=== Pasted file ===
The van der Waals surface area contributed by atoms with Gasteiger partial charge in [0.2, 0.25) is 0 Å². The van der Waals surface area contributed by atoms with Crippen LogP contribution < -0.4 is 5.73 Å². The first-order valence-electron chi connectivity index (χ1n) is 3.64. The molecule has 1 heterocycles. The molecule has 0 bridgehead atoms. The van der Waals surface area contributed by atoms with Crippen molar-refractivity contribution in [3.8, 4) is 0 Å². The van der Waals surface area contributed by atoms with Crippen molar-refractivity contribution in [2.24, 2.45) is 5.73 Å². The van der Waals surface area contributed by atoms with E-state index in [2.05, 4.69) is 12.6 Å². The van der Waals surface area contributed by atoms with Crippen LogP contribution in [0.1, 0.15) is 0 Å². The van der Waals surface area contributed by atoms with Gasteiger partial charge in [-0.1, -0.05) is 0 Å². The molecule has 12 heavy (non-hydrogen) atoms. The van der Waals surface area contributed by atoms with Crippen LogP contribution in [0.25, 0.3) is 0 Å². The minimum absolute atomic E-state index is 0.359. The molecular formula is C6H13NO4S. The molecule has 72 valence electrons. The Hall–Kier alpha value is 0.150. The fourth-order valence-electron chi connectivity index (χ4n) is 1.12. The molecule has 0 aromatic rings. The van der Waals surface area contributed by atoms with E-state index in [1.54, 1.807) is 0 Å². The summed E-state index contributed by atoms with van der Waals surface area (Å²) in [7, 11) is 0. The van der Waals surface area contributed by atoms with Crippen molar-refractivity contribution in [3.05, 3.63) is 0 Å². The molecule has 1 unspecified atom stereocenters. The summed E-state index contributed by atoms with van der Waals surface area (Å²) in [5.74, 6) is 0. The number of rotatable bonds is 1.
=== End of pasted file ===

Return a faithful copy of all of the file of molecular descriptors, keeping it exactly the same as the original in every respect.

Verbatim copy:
The van der Waals surface area contributed by atoms with Gasteiger partial charge in [0.2, 0.25) is 0 Å². The van der Waals surface area contributed by atoms with Crippen LogP contribution < -0.4 is 5.73 Å². The first-order valence-electron chi connectivity index (χ1n) is 3.64. The molecule has 1 heterocycles. The molecule has 0 bridgehead atoms. The van der Waals surface area contributed by atoms with Crippen molar-refractivity contribution in [3.8, 4) is 0 Å². The van der Waals surface area contributed by atoms with Crippen molar-refractivity contribution in [2.24, 2.45) is 5.73 Å². The van der Waals surface area contributed by atoms with E-state index in [2.05, 4.69) is 12.6 Å². The van der Waals surface area contributed by atoms with Crippen LogP contribution in [0.1, 0.15) is 0 Å². The van der Waals surface area contributed by atoms with Gasteiger partial charge in [-0.1, -0.05) is 0 Å². The molecule has 12 heavy (non-hydrogen) atoms. The van der Waals surface area contributed by atoms with Crippen LogP contribution in [0.25, 0.3) is 0 Å². The minimum absolute atomic E-state index is 0.359. The molecular formula is C6H13NO4S. The molecule has 72 valence electrons. The Hall–Kier alpha value is 0.150. The fourth-order valence-electron chi connectivity index (χ4n) is 1.12. The molecule has 0 aromatic rings. The van der Waals surface area contributed by atoms with E-state index in [1.54, 1.807) is 0 Å². The summed E-state index contributed by atoms with van der Waals surface area (Å²) in [7, 11) is 0. The van der Waals surface area contributed by atoms with Crippen molar-refractivity contribution in [3.05, 3.63) is 0 Å². The molecule has 1 unspecified atom stereocenters. The summed E-state index contributed by atoms with van der Waals surface area (Å²) in [5.74, 6) is 0. The number of rotatable bonds is 1.